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DNV GL, Berenschot, and TU Delft present energy storage roadmap in the Netherlands for Topsector Energie

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Opportunities for energy storage systems in the Netherlands to be used for operational reserve and ‘behind the meters’ of end-users.
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  • Keywords: Energy
  • Flexibility in the electricity system is needed to accommodate the increasing quantity of variable sources such as wind and the sun
  • Current market structure does not sufficiently value flexibility, including the use of energy storage
  • In certain cases, there are already favourable prospects for storage applications for operating reserve; market for storage ‘behind the meters’ of end-users expected after 2020
  • Encouragement of research and development in reducing the costs of storage technology and system integration is desirable

Arnhem, 24 April 2015 – In the years up to 2030, there will be opportunities in the Netherlands for energy storage systems to be used for operational reserve (used to combat imbalances caused by rapid changes to capacity as a result of wind or solar energy, for example) and ‘behind the meters’ of end-users. The government must take an active role in clearing obstacles if it wishes to fulfill its ambitions regarding far-reaching penetration of variable and renewable energy sources. The current market model and regulations should be amended to allow the flexibility of storage systems to be better valued. Additionally, the government should encourage research and development that facilitates revenue models for supplying flexibility, reduces the costs of energy storage, and promotes system integration. This is set out in the ‘Routekaart Energieopslag Nederland 2030’ (‘roadmap to energy storage in the Netherlands 2030’), drawn up in a partnership between DNV GL, TU Delft, and Berenschot for the Topsector Energie. Together with three other studies, the roadmap serves as input for the TKI Systeemintegratie 2015 programme.

Opportunities for energy storage technologies
As 2030 approaches, and looking ahead to 2050, there is a need for energy storage systems with a very short response time, a storage capacity of four to six hours, and the ability to supply large quantities over a longer period of time. These storage systems are needed for a far-reaching integration of variable and renewable sources in the electricity system. Three markets have been identified in which the best opportunities for energy storage techniques exist in the period leading up to 2030. These are (1) the wholesale market, (2) the market for operational reserve, and (3) the market for energy management ‘behind the meters’ of end-users.

However, an economic analysis for the wholesale market suggests that not one of the storage technologies under consideration has a positive business case at current cost levels. The prospects for operational reserve and use ‘behind the meter’ are more favourable. The economic analysis of operational reserve points to a positive business case for a number of technologies, assuming prices are at current levels. Although the economic analysis for energy management behind the meter is currently negative, a future with more and more storage behind the meter is not inconceivable, thanks to the falling price of storage systems and the ‘emotional value’ of being independent from a central electricity provider. One of the observations is that net metering, where the consumer receives the same price for electricity provided by him to the network as he pays for the electricity he uses, will have to be gradually reduced in the next few years, at a speed that is in keeping with the increasing number of solar panels. Provided they are operated correctly, storage systems used by end-users will gain a financial boost as a result and make it possible to enhance the quality of the local network.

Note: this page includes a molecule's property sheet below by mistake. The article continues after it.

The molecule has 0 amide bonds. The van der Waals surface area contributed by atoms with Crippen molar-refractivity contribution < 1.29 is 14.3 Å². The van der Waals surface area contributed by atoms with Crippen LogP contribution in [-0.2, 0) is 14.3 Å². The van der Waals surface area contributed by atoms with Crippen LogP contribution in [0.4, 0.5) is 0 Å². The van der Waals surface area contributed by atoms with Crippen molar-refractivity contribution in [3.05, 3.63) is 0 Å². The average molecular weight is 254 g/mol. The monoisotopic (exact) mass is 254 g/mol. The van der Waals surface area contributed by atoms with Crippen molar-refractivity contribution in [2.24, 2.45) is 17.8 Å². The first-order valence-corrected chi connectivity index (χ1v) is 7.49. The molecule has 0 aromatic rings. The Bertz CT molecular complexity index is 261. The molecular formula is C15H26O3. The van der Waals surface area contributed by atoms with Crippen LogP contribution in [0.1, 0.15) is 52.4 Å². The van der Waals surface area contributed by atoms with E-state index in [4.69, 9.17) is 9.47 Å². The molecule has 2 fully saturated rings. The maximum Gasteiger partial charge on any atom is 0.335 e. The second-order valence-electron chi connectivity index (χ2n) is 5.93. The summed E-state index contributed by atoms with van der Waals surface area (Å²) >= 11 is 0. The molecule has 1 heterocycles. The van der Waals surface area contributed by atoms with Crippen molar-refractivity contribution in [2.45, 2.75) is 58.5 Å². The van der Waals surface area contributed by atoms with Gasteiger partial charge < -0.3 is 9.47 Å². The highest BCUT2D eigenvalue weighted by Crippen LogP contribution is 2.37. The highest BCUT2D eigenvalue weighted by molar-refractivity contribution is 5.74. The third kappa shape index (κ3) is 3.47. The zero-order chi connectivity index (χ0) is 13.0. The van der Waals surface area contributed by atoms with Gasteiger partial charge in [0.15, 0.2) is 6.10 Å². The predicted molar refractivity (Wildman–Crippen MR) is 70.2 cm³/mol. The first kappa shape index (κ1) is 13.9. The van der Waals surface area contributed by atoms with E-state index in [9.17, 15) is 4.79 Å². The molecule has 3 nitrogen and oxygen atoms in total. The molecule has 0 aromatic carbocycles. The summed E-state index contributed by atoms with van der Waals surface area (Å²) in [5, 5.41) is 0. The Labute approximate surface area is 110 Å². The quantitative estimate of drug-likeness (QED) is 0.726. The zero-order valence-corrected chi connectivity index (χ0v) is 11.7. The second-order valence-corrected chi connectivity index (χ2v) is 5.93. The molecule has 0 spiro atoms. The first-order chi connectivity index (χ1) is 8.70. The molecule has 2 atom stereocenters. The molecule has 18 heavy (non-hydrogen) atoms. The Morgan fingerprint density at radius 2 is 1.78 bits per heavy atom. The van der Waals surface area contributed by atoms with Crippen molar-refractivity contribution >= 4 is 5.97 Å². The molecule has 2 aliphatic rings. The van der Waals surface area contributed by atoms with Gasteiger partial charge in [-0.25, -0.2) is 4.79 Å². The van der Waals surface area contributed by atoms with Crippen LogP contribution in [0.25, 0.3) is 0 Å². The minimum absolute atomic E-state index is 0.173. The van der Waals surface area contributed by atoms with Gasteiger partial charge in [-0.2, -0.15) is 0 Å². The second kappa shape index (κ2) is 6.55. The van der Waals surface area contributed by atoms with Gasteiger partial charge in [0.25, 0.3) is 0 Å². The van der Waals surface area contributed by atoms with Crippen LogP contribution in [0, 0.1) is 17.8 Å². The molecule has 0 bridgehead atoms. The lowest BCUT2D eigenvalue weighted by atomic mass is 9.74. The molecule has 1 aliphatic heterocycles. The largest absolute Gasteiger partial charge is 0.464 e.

Gap analysis and market consultation
From an outline description of the situation, it appears that the available storage technologies are in principle suitable for providing the required services, even though the business case for the wholesale market is lacking due to insufficient electricity price volatility. In addition, regulation and the market model are causing obstacles because they undervalue flexibility. If the value of flexibility of energy supply and demand were better incorporated in market prices and system rates, this could produce the right incentives to invest in flexibility, including energy storage. The market consultation revealed a number of specific opportunities, such as the development of services and system integration solutions for energy storage behind the meter, the application of compressed air energy storage, the development of Power2Gas in the long term, and innovative enterprise by anticipating the demand for flexibility. The development of technology, the modification of the market model, the limiting of investment risks, and the encouragement of demonstration projects are important for the purpose of exploiting these opportunities.

Plan of action
To achieve these ambitions, government intervention is needed. The government should be encouraging research and development, especially if it involves reducing the costs of energy storage technologies and the smart integration of these systems in the energy supply. The government also has a role in encouraging and facilitating new business models for the use of storage. It can also remove unnecessary obstacles to energy storage for trading on the operational reserve market, and it can encourage the deployment of energy systems behind the meter in such a way that they not only serve the end-user, but also help make the entire system more efficient. The price could be made time and location-based in order to stimulate the local deployment of sustainable energy to the maximum degree.